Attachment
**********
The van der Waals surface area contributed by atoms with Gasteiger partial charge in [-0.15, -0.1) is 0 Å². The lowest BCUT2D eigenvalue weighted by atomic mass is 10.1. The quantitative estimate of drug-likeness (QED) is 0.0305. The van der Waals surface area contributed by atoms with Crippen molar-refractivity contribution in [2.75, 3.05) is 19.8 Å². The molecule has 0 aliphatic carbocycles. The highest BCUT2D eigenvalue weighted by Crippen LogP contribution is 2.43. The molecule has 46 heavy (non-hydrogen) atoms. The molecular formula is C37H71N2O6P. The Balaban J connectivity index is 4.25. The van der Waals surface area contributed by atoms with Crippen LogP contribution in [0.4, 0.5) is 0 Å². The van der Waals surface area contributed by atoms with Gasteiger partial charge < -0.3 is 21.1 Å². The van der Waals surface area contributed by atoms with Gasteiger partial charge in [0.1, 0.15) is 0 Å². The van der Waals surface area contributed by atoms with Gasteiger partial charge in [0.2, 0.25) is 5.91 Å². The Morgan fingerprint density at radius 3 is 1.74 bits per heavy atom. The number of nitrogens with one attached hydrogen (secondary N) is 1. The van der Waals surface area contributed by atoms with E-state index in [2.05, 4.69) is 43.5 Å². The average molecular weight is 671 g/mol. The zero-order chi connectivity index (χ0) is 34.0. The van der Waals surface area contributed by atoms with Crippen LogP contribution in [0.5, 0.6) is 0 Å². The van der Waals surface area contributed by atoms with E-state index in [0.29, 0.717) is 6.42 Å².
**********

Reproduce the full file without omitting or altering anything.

The van der Waals surface area contributed by atoms with Gasteiger partial charge in [-0.15, -0.1) is 0 Å². The lowest BCUT2D eigenvalue weighted by atomic mass is 10.1. The quantitative estimate of drug-likeness (QED) is 0.0305. The van der Waals surface area contributed by atoms with Crippen molar-refractivity contribution in [2.75, 3.05) is 19.8 Å². The molecule has 0 aliphatic carbocycles. The highest BCUT2D eigenvalue weighted by Crippen LogP contribution is 2.43. The molecule has 46 heavy (non-hydrogen) atoms. The molecular formula is C37H71N2O6P. The Balaban J connectivity index is 4.25. The van der Waals surface area contributed by atoms with Crippen LogP contribution in [0.4, 0.5) is 0 Å². The van der Waals surface area contributed by atoms with Gasteiger partial charge < -0.3 is 21.1 Å². The van der Waals surface area contributed by atoms with Gasteiger partial charge in [0.1, 0.15) is 0 Å². The van der Waals surface area contributed by atoms with Gasteiger partial charge in [0.2, 0.25) is 5.91 Å². The Morgan fingerprint density at radius 3 is 1.74 bits per heavy atom. The number of nitrogens with one attached hydrogen (secondary N) is 1. The van der Waals surface area contributed by atoms with E-state index in [2.05, 4.69) is 43.5 Å². The average molecular weight is 671 g/mol. The zero-order chi connectivity index (χ0) is 34.0. The van der Waals surface area contributed by atoms with Crippen LogP contribution in [0.5, 0.6) is 0 Å². The van der Waals surface area contributed by atoms with E-state index in [0.29, 0.717) is 6.42 Å².